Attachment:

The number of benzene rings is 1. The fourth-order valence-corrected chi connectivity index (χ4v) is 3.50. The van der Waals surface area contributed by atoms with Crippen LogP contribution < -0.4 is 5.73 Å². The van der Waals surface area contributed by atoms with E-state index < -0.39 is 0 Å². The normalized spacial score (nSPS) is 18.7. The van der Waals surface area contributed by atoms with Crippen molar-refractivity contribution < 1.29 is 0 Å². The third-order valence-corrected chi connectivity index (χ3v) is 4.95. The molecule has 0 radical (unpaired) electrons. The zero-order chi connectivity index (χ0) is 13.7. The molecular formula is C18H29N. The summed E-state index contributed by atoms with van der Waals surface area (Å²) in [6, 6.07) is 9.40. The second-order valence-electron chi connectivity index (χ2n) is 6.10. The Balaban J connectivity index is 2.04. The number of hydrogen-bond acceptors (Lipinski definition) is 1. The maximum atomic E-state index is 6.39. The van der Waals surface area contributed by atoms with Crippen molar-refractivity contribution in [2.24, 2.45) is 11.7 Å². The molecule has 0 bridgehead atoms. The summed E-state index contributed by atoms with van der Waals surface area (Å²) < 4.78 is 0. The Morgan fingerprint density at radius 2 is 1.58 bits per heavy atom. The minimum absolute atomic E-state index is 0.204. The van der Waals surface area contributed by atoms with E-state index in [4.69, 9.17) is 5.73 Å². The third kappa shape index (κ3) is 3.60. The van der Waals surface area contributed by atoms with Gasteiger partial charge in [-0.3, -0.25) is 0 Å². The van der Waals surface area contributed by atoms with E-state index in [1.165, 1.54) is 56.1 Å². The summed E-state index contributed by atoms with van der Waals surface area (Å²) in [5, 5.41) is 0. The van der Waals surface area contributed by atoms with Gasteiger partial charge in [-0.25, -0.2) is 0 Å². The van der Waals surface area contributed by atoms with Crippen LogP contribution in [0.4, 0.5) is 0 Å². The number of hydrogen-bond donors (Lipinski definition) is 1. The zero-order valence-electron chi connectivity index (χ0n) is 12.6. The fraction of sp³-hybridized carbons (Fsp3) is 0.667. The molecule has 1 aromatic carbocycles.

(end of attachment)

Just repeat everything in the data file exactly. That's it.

The number of benzene rings is 1. The fourth-order valence-corrected chi connectivity index (χ4v) is 3.50. The van der Waals surface area contributed by atoms with Crippen LogP contribution < -0.4 is 5.73 Å². The van der Waals surface area contributed by atoms with E-state index < -0.39 is 0 Å². The normalized spacial score (nSPS) is 18.7. The van der Waals surface area contributed by atoms with Crippen molar-refractivity contribution < 1.29 is 0 Å². The third-order valence-corrected chi connectivity index (χ3v) is 4.95. The molecule has 0 radical (unpaired) electrons. The zero-order chi connectivity index (χ0) is 13.7. The molecular formula is C18H29N. The summed E-state index contributed by atoms with van der Waals surface area (Å²) in [6, 6.07) is 9.40. The second-order valence-electron chi connectivity index (χ2n) is 6.10. The Balaban J connectivity index is 2.04. The number of hydrogen-bond acceptors (Lipinski definition) is 1. The maximum atomic E-state index is 6.39. The van der Waals surface area contributed by atoms with Crippen molar-refractivity contribution in [2.24, 2.45) is 11.7 Å². The molecule has 0 bridgehead atoms. The summed E-state index contributed by atoms with van der Waals surface area (Å²) < 4.78 is 0. The Morgan fingerprint density at radius 2 is 1.58 bits per heavy atom. The minimum absolute atomic E-state index is 0.204. The van der Waals surface area contributed by atoms with E-state index in [4.69, 9.17) is 5.73 Å². The third kappa shape index (κ3) is 3.60. The van der Waals surface area contributed by atoms with Gasteiger partial charge in [-0.3, -0.25) is 0 Å². The van der Waals surface area contributed by atoms with E-state index in [1.165, 1.54) is 56.1 Å². The summed E-state index contributed by atoms with van der Waals surface area (Å²) in [5, 5.41) is 0. The van der Waals surface area contributed by atoms with Gasteiger partial charge in [-0.25, -0.2) is 0 Å². The van der Waals surface area contributed by atoms with Crippen LogP contribution in [0.4, 0.5) is 0 Å². The number of hydrogen-bond donors (Lipinski definition) is 1. The zero-order valence-electron chi connectivity index (χ0n) is 12.6. The fraction of sp³-hybridized carbons (Fsp3) is 0.667. The molecule has 1 aromatic carbocycles.